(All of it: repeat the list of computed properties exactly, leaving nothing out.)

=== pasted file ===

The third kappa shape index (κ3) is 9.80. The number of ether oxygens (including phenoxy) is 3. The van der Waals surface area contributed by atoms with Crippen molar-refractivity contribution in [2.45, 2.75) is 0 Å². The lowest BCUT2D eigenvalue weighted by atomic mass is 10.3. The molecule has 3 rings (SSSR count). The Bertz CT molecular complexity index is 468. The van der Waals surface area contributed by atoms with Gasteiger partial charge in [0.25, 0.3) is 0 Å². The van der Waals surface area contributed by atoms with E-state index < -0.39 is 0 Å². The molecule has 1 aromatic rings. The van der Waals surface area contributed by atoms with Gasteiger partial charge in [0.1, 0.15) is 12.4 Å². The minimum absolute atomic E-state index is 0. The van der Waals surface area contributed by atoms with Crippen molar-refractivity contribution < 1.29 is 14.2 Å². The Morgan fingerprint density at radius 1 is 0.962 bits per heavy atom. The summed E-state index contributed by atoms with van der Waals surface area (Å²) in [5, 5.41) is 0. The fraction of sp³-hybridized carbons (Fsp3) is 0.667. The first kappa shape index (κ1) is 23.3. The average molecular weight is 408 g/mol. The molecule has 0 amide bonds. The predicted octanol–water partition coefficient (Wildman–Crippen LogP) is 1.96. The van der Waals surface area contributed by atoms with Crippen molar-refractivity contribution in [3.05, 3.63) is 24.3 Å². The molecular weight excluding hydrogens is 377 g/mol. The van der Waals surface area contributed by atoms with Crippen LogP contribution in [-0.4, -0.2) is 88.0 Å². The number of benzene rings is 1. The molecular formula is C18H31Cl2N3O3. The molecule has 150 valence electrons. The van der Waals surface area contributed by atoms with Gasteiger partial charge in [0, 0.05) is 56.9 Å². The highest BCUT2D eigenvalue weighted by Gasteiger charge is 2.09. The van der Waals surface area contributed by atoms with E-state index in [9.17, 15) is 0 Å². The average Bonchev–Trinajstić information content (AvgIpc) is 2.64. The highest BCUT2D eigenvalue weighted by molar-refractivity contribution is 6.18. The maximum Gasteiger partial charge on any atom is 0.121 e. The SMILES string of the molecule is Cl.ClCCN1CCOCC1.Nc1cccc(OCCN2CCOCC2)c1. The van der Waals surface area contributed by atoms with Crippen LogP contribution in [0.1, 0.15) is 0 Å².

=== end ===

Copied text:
The third kappa shape index (κ3) is 9.80. The number of ether oxygens (including phenoxy) is 3. The van der Waals surface area contributed by atoms with Crippen molar-refractivity contribution in [2.45, 2.75) is 0 Å². The lowest BCUT2D eigenvalue weighted by atomic mass is 10.3. The molecule has 3 rings (SSSR count). The Bertz CT molecular complexity index is 468. The van der Waals surface area contributed by atoms with Gasteiger partial charge in [0.25, 0.3) is 0 Å². The van der Waals surface area contributed by atoms with E-state index < -0.39 is 0 Å². The molecule has 1 aromatic rings. The van der Waals surface area contributed by atoms with Gasteiger partial charge in [0.1, 0.15) is 12.4 Å². The minimum absolute atomic E-state index is 0. The van der Waals surface area contributed by atoms with Crippen molar-refractivity contribution < 1.29 is 14.2 Å². The Morgan fingerprint density at radius 1 is 0.962 bits per heavy atom. The summed E-state index contributed by atoms with van der Waals surface area (Å²) in [5, 5.41) is 0. The fraction of sp³-hybridized carbons (Fsp3) is 0.667. The first kappa shape index (κ1) is 23.3. The average molecular weight is 408 g/mol. The molecule has 0 amide bonds. The predicted octanol–water partition coefficient (Wildman–Crippen LogP) is 1.96. The van der Waals surface area contributed by atoms with Crippen molar-refractivity contribution in [3.05, 3.63) is 24.3 Å². The molecular weight excluding hydrogens is 377 g/mol. The van der Waals surface area contributed by atoms with Crippen LogP contribution in [-0.4, -0.2) is 88.0 Å². The number of benzene rings is 1. The molecular formula is C18H31Cl2N3O3. The molecule has 150 valence electrons. The van der Waals surface area contributed by atoms with Gasteiger partial charge in [0, 0.05) is 56.9 Å². The highest BCUT2D eigenvalue weighted by Gasteiger charge is 2.09. The van der Waals surface area contributed by atoms with E-state index in [9.17, 15) is 0 Å². The average Bonchev–Trinajstić information content (AvgIpc) is 2.64. The highest BCUT2D eigenvalue weighted by molar-refractivity contribution is 6.18. The maximum Gasteiger partial charge on any atom is 0.121 e. The SMILES string of the molecule is Cl.ClCCN1CCOCC1.Nc1cccc(OCCN2CCOCC2)c1. The van der Waals surface area contributed by atoms with Crippen LogP contribution in [0.1, 0.15) is 0 Å².